FAIRWAY, KS (KCTV) - We need rain. It seems lately most of us in the Kansas City area can’t buy a drop of rain.
Last Thursday, thunderstorms looked certain as they approached the area from Nebraska. The storms fell apart in the middle of the night and all we picked up was .04” of rain at Kansas City International Airport.
Over the weekend the metro was under a Severe Thunderstorm Watch, yet no rain was officially measured. We came close as a couple of rotating supercells spun over eastern Kansas but fell apart as they approached the west side of the metro Kansas City area. So that leaves us with a growing area of abnormally dry soils and in some cases, a moderate drought is developing.
We need rain. It rained hard on the first day of the month. 1.20” of rain officially in Kansas City. Some of us saw two-plus inches of rain. But since that heavy rain event, a scant .04” of rain has fallen in Kansas City and that was almost a week ago.
That’s why our area is seeing dry and drought conditions spreading across the region. Take a look at the stats below. Since the first of the month, we are nearly an inch under normal. We are behind for the Summer season, more than four inches behind and the deficit for year now sits at three and half inches of rain.
We need rain, but will it rain this week? There is hope, but will it happen? Our hope comes from this storm moving across the northern Rockies. The steering currents aloft will push the storm across the northern tier of the U.S. this week.
The storm is dragging a cold front that will get close to northern Missouri and northeastern Kansas Tuesday night and Wednesday morning. Our chance of rain comes as this front approaches and some upper level energy interacts with the front and the copious moisture in the atmosphere.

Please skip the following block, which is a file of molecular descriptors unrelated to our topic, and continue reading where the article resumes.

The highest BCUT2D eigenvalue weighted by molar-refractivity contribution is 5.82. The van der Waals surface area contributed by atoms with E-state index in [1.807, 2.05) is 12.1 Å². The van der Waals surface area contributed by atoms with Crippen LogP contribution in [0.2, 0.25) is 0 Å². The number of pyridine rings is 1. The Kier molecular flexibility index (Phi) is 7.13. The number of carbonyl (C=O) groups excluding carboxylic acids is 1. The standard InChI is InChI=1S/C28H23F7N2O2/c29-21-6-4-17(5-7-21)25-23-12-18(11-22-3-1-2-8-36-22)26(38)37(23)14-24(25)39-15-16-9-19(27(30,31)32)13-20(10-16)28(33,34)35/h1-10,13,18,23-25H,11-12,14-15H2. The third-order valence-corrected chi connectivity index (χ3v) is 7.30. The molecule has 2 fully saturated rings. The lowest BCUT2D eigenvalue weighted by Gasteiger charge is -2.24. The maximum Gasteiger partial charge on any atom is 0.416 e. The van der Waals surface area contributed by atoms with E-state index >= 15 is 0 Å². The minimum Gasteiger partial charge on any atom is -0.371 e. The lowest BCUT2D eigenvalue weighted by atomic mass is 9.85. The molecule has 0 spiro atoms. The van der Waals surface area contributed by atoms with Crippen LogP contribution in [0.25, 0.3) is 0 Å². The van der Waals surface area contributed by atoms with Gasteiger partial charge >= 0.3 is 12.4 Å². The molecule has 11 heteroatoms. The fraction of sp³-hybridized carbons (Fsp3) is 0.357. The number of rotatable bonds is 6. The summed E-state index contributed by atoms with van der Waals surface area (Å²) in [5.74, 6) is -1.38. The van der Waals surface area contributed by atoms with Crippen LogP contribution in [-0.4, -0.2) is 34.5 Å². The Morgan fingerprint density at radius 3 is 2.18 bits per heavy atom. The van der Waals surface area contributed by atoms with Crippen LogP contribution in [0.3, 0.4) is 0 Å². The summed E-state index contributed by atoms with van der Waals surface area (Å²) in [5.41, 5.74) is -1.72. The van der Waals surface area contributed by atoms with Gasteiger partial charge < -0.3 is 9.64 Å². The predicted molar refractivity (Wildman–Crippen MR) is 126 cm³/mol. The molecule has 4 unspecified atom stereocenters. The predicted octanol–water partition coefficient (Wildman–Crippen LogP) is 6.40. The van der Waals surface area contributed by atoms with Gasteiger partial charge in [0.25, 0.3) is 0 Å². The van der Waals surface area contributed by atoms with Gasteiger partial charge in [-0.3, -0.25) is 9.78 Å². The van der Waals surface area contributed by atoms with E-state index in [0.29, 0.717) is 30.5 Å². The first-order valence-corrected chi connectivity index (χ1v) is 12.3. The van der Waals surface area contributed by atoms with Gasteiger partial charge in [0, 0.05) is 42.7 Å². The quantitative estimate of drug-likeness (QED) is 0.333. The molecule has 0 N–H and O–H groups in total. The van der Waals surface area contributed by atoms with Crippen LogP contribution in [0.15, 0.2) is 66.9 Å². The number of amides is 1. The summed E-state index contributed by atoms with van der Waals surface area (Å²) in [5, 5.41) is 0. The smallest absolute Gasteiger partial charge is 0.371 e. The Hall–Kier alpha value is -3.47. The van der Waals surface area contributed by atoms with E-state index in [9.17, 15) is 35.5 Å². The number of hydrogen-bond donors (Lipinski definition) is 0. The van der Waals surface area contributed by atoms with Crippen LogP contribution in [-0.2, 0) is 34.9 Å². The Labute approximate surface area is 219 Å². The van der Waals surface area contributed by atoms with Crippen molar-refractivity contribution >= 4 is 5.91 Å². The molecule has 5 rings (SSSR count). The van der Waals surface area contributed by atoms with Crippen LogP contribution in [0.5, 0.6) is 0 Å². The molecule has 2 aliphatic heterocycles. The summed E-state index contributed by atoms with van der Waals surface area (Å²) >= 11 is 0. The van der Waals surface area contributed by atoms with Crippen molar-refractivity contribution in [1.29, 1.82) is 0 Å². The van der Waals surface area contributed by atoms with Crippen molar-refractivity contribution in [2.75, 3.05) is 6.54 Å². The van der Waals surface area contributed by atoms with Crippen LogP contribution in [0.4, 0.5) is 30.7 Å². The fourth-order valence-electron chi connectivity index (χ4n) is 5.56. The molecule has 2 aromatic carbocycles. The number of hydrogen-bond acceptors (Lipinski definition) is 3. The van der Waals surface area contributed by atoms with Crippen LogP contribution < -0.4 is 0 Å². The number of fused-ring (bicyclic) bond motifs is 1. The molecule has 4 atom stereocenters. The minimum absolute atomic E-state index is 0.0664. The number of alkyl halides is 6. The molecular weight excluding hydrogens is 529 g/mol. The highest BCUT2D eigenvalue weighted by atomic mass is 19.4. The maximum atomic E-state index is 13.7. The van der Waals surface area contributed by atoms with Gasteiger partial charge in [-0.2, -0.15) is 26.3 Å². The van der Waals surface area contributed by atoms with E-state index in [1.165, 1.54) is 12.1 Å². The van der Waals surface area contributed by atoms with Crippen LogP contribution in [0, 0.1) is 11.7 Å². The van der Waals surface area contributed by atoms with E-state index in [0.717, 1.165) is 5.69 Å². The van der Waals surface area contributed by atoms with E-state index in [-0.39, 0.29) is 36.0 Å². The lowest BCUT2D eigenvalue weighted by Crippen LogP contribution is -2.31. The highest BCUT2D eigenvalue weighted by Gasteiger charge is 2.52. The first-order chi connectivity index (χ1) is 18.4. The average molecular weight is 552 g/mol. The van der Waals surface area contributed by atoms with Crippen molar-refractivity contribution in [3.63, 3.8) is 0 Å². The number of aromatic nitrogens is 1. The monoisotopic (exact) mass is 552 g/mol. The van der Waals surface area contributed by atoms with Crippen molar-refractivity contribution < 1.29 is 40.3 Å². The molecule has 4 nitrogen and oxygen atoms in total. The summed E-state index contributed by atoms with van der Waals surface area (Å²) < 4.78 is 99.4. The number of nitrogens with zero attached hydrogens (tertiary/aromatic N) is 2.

I think I’ve established by now in this blog that we need rain, but where will it most likely rain this week? The Storm Prediction Center has outlined an area of Iowa and northern Missouri for the potential for a few severe thunderstorms between Tuesday evening and Wednesday. Why there?
The weak cold front on the map above is forecast to reach southern Iowa or northern Missouri before it begins stalling Tuesday evening. So thunderstorms are forecast to develop near the front and the front will likely reach the area shaded in yellow on the map below overnight into Wednesday morning. So you could say areas along and north of Highway 36 in northern Kansas and northern Missouri have the best chance of seeing more than just a few rain showers.
The front will be working with ample moisture. In fact, there will be enough water vapor sitting over northern Missouri that if all of it fell to earth there would be more than two inches of rain. The Weather Prediction Center, a branch of the National Weather Service, watches for areas of excessive rainfall and posts weekly rainfall outlooks. The WPC has northern Missouri pegged to get up to two inches of rain if not more. Here is the WPC’s latest rainfall outlook issued Monday evening.
So does this mean the rest of us won’t see any rain this week? I’m telling you there’s a chance that could happen if you live south of Interstate 70. Or if it does rain on your backyard it won’t be more than a half inch and most of that could fall in about a two-hour period Wednesday morning.
Here’s a look at a piece of data that specifically tries to predict the evolution of thunderstorms and attempts to pin down the timing. If this radar simulation plays out, then a few strong thunderstorms with beneficial rainfall could move through the heart of metro Kansas City Wednesday morning.
That’s just one piece of data. There are other computer simulations that keep the rain north of I-70 and in some cases closer to highway 36. But this is a higher resolution forecast simulation and this particular model has done well, except for last week, with overnight thunderstorms so far this summer. So I think we can all agree we need rain and heading to the middle of the week there is at least hope we can briefly break this dry spell. Let’s see how things are setting up Tuesday night and that will give us a better idea of how things will play out Wednesday morning.